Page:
Ever since September 11, 2001, “energy security” has received increased emphasis. ... Usually it is taken as self-evident that the energy security goal argues in the direction of increased exploitation of domestic oil resources: “Drill, Baby, Drill.” But some of us have long thought that a more appropriate slogan for the policy of using domestic reserves as aggressively as possibly would be “Drain America First.” A true understanding of energy security could tip the balance the other way instead, in the direction of conserving American energy resources. Oil wells such as the Deepwater Horizon site, once it is capped, should be saved, their future use to be made conditional on a true national emergency, such as a long-term cut-off of Persian Gulf oil...
Public debate is hampered by the lack of a working definition of energy security. A goal of ending US imports of oil would not be attainable, in the foreseeable future, given the gulf between domestic deposits and our consumption. ... A goal of ending imports from specific geographic regions such as the Mideast would not be relevant, because oil is mostly fungible. ...
What, then, should be the goal of energy security policy? Imagine that at some point in the coming half-century, there is a sudden cut-off in oil exports from the Persian Gulf...
The goal of policy now should be to take steps that would reduce the impact of such a shock in the future, creating non-military response options. The solution is to leave some domestic oil underground, or underwater, for use in such emergencies, and only in such emergencies. Reserves in the Gulf of Mexico are precisely the ones we should save. Think of it like the SPR, but without going to the trouble of bringing the oil above ground only to put it back underground.
The argument doesn’t work as well in the case of oil reserves in the North Slope of Alaska. Experts say it would take more than a decade to start pumping... The continental shelf of the Gulf of Mexico may be the best location for designating certain deposits as reserves...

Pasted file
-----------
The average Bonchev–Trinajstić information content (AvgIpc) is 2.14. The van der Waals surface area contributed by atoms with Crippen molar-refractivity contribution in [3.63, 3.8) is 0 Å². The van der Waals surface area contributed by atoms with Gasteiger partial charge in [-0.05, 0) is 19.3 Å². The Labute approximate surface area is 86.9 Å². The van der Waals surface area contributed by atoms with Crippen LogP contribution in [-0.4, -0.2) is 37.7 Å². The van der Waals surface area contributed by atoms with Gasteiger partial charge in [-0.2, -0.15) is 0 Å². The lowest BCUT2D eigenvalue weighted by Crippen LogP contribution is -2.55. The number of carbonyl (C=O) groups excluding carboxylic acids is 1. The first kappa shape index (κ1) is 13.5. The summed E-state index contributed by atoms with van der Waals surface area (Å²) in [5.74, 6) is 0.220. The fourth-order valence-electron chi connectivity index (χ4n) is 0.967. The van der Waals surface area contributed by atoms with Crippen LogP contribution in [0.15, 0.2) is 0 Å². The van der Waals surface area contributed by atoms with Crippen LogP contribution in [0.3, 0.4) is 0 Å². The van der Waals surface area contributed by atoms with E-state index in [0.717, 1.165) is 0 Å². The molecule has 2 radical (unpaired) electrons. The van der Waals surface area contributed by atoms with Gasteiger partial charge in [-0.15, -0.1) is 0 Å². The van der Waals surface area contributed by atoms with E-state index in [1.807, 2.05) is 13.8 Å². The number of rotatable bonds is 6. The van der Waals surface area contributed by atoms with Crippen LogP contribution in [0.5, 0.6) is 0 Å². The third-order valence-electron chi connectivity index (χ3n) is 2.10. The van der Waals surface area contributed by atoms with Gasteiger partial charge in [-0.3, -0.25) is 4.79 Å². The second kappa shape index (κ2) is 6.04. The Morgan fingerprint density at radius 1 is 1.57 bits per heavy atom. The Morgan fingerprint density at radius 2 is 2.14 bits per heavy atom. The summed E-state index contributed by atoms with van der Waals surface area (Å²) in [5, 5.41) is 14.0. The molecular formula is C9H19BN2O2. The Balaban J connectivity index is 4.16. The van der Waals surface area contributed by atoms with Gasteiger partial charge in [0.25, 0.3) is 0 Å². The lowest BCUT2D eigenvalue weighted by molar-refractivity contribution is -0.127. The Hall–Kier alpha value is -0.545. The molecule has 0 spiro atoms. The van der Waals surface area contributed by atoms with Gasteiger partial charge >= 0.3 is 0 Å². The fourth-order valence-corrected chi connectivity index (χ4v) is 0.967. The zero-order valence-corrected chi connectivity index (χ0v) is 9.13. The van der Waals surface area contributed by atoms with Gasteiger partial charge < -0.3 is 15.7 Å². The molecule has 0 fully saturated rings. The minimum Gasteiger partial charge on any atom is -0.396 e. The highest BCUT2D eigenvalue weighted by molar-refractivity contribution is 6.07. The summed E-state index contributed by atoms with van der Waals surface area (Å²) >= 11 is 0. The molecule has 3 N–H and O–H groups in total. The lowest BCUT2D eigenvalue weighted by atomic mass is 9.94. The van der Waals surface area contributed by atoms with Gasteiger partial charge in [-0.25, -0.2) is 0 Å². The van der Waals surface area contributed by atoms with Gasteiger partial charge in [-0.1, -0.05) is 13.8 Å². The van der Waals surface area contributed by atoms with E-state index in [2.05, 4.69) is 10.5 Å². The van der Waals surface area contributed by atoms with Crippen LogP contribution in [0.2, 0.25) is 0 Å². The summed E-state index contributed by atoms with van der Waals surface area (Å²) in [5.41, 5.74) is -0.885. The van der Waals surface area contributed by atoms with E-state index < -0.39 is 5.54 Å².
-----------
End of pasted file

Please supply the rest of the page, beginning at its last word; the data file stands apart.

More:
Even in the case of known oil deposits off Louisiana and Texas, there would be a certain lag between the date of a geopolitical crisis and the date when the oil would start flowing. But this is no reason to dismiss the idea. Oil shocks such as 1979 and 1990 led to immediate sharp increases in the world price of oil — and caused or at least contributed to US recessions – not because the supply of oil physically fell, but rather because everyone was afraid that it might; as a result, rational speculation increased holdings of oil in inventories, bid up the price, and had the same macroeconomic impact as if the supply cut-off had already gone into effect. The point is that, if there were to be a sudden new mideastern oil shock, the knowledge that some replacement supplies would come on-stream domestically within a few years and so the economy would not be left high and dry would help moderate the panic, and so even in the short term would allow lower inventories and lower prices than otherwise.

I am not claiming that my proposal, to conserve offshore Gulf oil deposits for an emergency, would solve all our energy problems. ... But, on the margin, a barrel of Gulf of Mexico oil would be far more valuable under crisis conditions than it is today.

Friday, May 14, 2010

Drill, Baby, Drill. Spill, BP, Spill